Advertisement

A review of predation impact by 0+ fish on zooplankton in fresh and brackish waters of the temperate northern hemisphere

  • Thomas Mehner
  • Ralf Thiel
Part of the Developments in environmental biology of fishes book series (DEBF, volume 19)

Synopsis

To assess potential differences in predation impact on zooplankton communities by small (larva) and larger 0+ juvenile fish, 18 studies were reviewed from fresh water and the brackish Baltic Sea of the northern hemisphere temperate region. These case studies were performed either in the field or in mesocosm experiments. Larva stocks were found to exert only minor impact on small zooplankton species such as rotifers, copepodids and small cladocerans. In contrast, stocks of 0+ juveniles were found to have the potential to depress populations of large cladocerans and copepods, especially during late summer and autumn. However, studies where both 0+ juvenile fish consumption and zooplankton dynamics and production were exactly quantified are still very rare, and therefore final evaluation of this interaction cannot be made. In addition, papers were summarized that describe differences in morphological and physiological performance between larva and 0+ juvenile fish. The greater impact of 0+ juvenile fish on large zooplankton may be explained by their larger mouth gape and by their better developed abilities to detect and consume their prey items. However, this partly is lessened by the lower energy requirements of juvenile fish compared with identical biomasses of fish larvae, although larva bioenergetics remains only fragmentarily understood. Consequently, selective predation by fish larvae on particular small zooplankton prey may be more important than has been detected so far.

Key words

0+ fish feeding zooplankton dynamics ontogenetic development trophic interactions morphology physiology 

Preview

Unable to display preview. Download preview PDF.

Unable to display preview. Download preview PDF.

References cited

  1. Applegate, R.L. and J.W. Mullan. 1967. Food of young largemouth bass, Micropterus salmoides, in a new and old reservoir. Trans. Amer. Fish. Soc. 96: 74–77.CrossRefGoogle Scholar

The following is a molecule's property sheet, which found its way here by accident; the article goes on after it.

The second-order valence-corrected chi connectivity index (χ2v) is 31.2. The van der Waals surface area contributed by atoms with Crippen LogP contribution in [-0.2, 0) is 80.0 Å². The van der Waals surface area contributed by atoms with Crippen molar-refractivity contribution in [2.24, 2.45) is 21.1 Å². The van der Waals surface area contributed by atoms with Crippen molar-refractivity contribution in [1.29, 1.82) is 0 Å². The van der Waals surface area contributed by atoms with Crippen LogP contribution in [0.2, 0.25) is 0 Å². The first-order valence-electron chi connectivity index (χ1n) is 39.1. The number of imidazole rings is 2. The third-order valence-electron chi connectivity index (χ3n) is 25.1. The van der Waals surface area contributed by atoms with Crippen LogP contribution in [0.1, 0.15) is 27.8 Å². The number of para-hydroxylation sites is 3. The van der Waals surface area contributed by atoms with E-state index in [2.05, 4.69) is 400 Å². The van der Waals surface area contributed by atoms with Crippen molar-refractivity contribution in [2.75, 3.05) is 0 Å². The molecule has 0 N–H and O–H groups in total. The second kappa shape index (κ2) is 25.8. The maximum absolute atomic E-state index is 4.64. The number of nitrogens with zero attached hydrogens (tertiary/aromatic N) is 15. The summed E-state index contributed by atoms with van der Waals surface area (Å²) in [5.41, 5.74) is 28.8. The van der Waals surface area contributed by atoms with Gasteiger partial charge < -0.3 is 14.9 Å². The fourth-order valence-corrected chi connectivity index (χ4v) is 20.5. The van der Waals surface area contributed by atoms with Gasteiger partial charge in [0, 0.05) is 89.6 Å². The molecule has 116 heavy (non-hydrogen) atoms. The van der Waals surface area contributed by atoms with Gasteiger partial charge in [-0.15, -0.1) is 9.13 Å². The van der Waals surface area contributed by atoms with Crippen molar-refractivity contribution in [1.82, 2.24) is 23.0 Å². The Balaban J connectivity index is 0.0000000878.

2. Arrhenius, F. and S. Hansson. 1993. Food consumption of larval, young and adult herring and sprat in the Baltic Sea. Mar. Ecol. Progr. Ser. 96: 125–137.CrossRefGoogle Scholar
  3. Arrhenius, F. and S. Hansson. 1994a. In situ food consumption by young-of-the-year Baltic Sea herring Clupea harengus: a test of predictions from a bioenergetic model. Mar. Ecol. Progr. Ser. 110: 145–149.CrossRefGoogle Scholar
  4. Arrhenius, F. and S. Hansson. 1994b. Erratum. Mar. Ecol. Progr. Ser. 114: 314.Google Scholar
  5. Arts, M.T. and D.O. Evans. 1987. Precision micrometer measurement of mouth gape of larval fish. Can. J. Fish. Aquat. Sci. 44: 1786–1791.CrossRefGoogle Scholar
  6. Balon, E.K. 1975. Terminology of intervals in fish development. J. Fish. Res. Board Can. 32: 1663–1670.CrossRefGoogle Scholar
  7. Batty, R.S. 1984. Development of swimming movements and musculature of larval herring (Clupea harengus). J. Exp. Biol. 110: 217–229.PubMedGoogle Scholar
  8. Blaxter, J.H.S. 1986. Development of sense organs and behaviour of teleost larvae with special reference to feeding and predator avoidance. Trans. Amer. Fish. Soc. 115: 98–114.CrossRefGoogle Scholar
  9. Boersma, M., O.F.R. van Tongeren and W.M. Mooij. 1996. Seasonal patterns in the mortality of Daphnia species in a shallow lake. Can. J. Fish. Aquat. Sci. 53: 18–28.CrossRefGoogle Scholar
  10. Bremigan, M.T. and R.A. Stein. 1994. Gape-dependent larval foraging and zooplankton size: implications for fish recruitment across systems. Can. J. Fish. Aquat. Sci. 51: 913–922.CrossRefGoogle Scholar
  11. Brooks, J.L. and S.I. Dodson. 1965. Predation, body size, and the composition of the plankton. Science 150: 28–35.PubMedCrossRefGoogle Scholar
  12. Copp, G.H. and V. Kovâ6. 1996. When do fish with indirect development become juveniles? Can. J. Fish. Aquat. Sci. 53: 746–752.Google Scholar
  13. Cryer. M., G. Peirson and C.R. Townsend. 1986. Reciprocal interactions between roach, Rutilus rutilus, and zooplankton in a small lake: prey dynamics and fish growth and recruitment. Limnol. Oceanogr. 31: 1022–1038.Google Scholar